Psoriasis Shot Treatment:
Humira, Enbrel, and Remicade
TNF Blockers

Those suffering moderate to severe psoriasis often need a psoriasis shot treatment instead of just topical medications in order to relieve often-debilitating symptoms.

Over the past ten years, research into more effective psoriasis treatments has provided patients with an advanced medicine called biologics. Living creatures produce the substances used in these systemic medications as opposed to laboratories creating synthetic substances. Biologics also offer psoriasis relief for patients who experience allergic reactions from prescription medicines.


About Psoriasis Shot Treatment

Treating the Cause of Psoriasis

psoriasisshots-humira

Rather than treating just the symptoms, a shot treatment containing biologics actually treats the root cause of psoriasis. While phototherapy and topical creams reduce the itching and pain of psoriasis plaques, biologics go a step further by inhibiting the overproduction of skin cells and immunological agents thereby reducing psoriasis inflammation.

Several biologics are FDA (US) approved including Stelara, Enbrel, Amevive, Remicade, and Humira. Other countries also approved those biologics. However, hospitalization is required for some patients to receive intravenous injections of the drug, a procedure generally taking only two or three hours per session.

While a psoriasis shot treatment can produce dramatic results in psoriasis patients, biologics will create a condition in which the body is more susceptible to diseases and infections. In rare instances, some people have experienced flare-ups of diseases that were previously in remission, like tuberculosis and in rare cases, cancer.

Before administering biologics to patients, dermatologists recommend screening for TB or hepatitis B anyone desiring this course of treatment.

A major drawback with biologics is the expense, with drugs like Enbrel and Remicade potentially costing over a thousand dollars for one shot.

Psoriasis patients desiring biologic treatment should find out whether their insurance covers these medications before applying for a psoriasis shot treatment. Additionally, some of the companies marketing biologics offer assistance with paying for the shots.

Types of Biologics

The four different kinds of biologics currently utilized to reduce moderate to severe psoriasis are:

  • Biologics that inhibit movement and activation of T-cells
  • Biologics the reduce the amount of working T-cells
  • Biologics counteract the activity of interleukin chemicals that cause inflammation
  • Biologics that are tumor necrosis factor blockers (TNFs)

TNF Blockers

Humira, Enbrel, and Remicade are examples of TNF blockers that alleviate psoriasis symptoms by utilizing cytokines and inhibiting their ability to deliver inflammatory messages between body cells. Although extremely effective in most cases, TNF blockers have a tendency to lose their effectiveness as the patient continues to use them.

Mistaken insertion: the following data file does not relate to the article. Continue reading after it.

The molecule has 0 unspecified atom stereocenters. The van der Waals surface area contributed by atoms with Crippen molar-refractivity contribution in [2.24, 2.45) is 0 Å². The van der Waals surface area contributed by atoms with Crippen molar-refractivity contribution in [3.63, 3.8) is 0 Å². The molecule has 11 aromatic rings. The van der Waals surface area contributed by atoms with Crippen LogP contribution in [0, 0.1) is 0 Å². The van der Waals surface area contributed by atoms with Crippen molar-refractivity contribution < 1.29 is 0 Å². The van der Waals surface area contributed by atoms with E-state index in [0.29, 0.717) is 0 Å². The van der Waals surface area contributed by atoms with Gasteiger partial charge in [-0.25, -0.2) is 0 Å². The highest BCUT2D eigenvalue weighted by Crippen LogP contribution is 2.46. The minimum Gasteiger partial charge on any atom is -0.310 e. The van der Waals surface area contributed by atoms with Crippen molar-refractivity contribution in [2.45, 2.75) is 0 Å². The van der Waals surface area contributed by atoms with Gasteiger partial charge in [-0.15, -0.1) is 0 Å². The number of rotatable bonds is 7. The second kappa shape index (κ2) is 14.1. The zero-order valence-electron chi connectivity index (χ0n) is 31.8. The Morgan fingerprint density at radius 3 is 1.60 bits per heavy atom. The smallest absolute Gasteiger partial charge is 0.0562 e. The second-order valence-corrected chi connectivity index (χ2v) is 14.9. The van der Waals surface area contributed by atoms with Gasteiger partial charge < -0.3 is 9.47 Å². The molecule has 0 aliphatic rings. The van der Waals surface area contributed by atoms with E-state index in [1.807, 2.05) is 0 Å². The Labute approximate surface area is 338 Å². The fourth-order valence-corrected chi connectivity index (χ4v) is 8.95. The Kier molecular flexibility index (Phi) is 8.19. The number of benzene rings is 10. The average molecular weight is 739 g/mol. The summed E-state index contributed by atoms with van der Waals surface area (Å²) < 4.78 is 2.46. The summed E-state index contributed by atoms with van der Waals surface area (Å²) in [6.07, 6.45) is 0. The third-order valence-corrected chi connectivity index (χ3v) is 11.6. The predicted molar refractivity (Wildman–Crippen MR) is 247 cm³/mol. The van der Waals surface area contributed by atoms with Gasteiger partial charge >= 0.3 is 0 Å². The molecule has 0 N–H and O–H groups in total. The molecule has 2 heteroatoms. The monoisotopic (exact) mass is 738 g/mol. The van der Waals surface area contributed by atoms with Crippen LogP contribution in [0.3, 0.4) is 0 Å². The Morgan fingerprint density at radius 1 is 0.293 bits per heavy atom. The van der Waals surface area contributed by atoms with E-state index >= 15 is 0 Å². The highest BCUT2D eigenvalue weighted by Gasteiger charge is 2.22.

Biologics Decreasing Activated T-Cell Levels

Amevive is one of the biologics that reduce T-cell activation. Once every three months, a doctor injects intramuscularly this type of psoriasis shot treatment. Most patients experience symptom improvement that can last up to one year after receiving Amevive, with optimal relief seen at around week 14.

Because this type of biologic suppresses immune system functioning, people suffering from active infections such as cancer, lupus or HIV should not take Amevive. Before deciding to begin therapy with Amevive, you should discuss with your doctor the risks of taking immunosuppressive drugs for psoriasis.

Biologics Interfering with Interleukin Processes

These drugs, such as the relatively new ustekinumab, effectively regulate the immune system by targeting cytokines that are involved in skin cell creation and skin inflammation. Ustekinumab is injected subcutaneously every 90 days.

Stelara is the brand name biologic considered an interleukin interference drug. Produced from human monoclonal antibodies, Stelara is designed to attack the specific cytokines, interleukin-23, and interleukin-12, responsible for initiating psoriasis outbreaks. Stelara treatments consist of one injection during the first week, the fourth week and then one dose every three months. Common side effects of Stelara include fatigue, headache and upper respiratory infections.

While obtaining a biologic psoriasis shot treatment generally reduces the appearance of severe psoriasis lesions on most patients, researchers have not completed a full assessment of the safety and efficacy of these new drugs. In addition, biologics may increase the risk of certain susceptible patients to experience blood disorders, nervous system disorders as well as various other infections.


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